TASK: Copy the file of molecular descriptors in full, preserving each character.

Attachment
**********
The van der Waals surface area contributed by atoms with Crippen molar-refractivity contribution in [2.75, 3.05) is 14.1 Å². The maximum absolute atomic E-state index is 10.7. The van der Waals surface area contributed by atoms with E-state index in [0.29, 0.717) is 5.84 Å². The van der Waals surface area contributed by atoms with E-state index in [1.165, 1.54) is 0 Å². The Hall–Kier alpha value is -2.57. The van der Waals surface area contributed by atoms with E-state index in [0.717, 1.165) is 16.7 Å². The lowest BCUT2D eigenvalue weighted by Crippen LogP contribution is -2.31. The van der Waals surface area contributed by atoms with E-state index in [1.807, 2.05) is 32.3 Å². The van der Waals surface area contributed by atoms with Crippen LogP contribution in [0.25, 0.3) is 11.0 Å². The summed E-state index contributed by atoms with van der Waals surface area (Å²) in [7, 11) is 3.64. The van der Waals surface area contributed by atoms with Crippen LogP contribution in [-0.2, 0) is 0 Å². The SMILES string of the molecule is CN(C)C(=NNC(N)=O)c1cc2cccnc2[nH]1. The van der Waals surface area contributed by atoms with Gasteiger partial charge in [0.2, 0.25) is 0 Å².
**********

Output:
The van der Waals surface area contributed by atoms with Crippen molar-refractivity contribution in [2.75, 3.05) is 14.1 Å². The maximum absolute atomic E-state index is 10.7. The van der Waals surface area contributed by atoms with E-state index in [0.29, 0.717) is 5.84 Å². The van der Waals surface area contributed by atoms with E-state index in [1.165, 1.54) is 0 Å². The Hall–Kier alpha value is -2.57. The van der Waals surface area contributed by atoms with E-state index in [0.717, 1.165) is 16.7 Å². The lowest BCUT2D eigenvalue weighted by Crippen LogP contribution is -2.31. The van der Waals surface area contributed by atoms with E-state index in [1.807, 2.05) is 32.3 Å². The van der Waals surface area contributed by atoms with Crippen LogP contribution in [0.25, 0.3) is 11.0 Å². The summed E-state index contributed by atoms with van der Waals surface area (Å²) in [7, 11) is 3.64. The van der Waals surface area contributed by atoms with Crippen LogP contribution in [-0.2, 0) is 0 Å². The SMILES string of the molecule is CN(C)C(=NNC(N)=O)c1cc2cccnc2[nH]1. The van der Waals surface area contributed by atoms with Gasteiger partial charge in [0.2, 0.25) is 0 Å².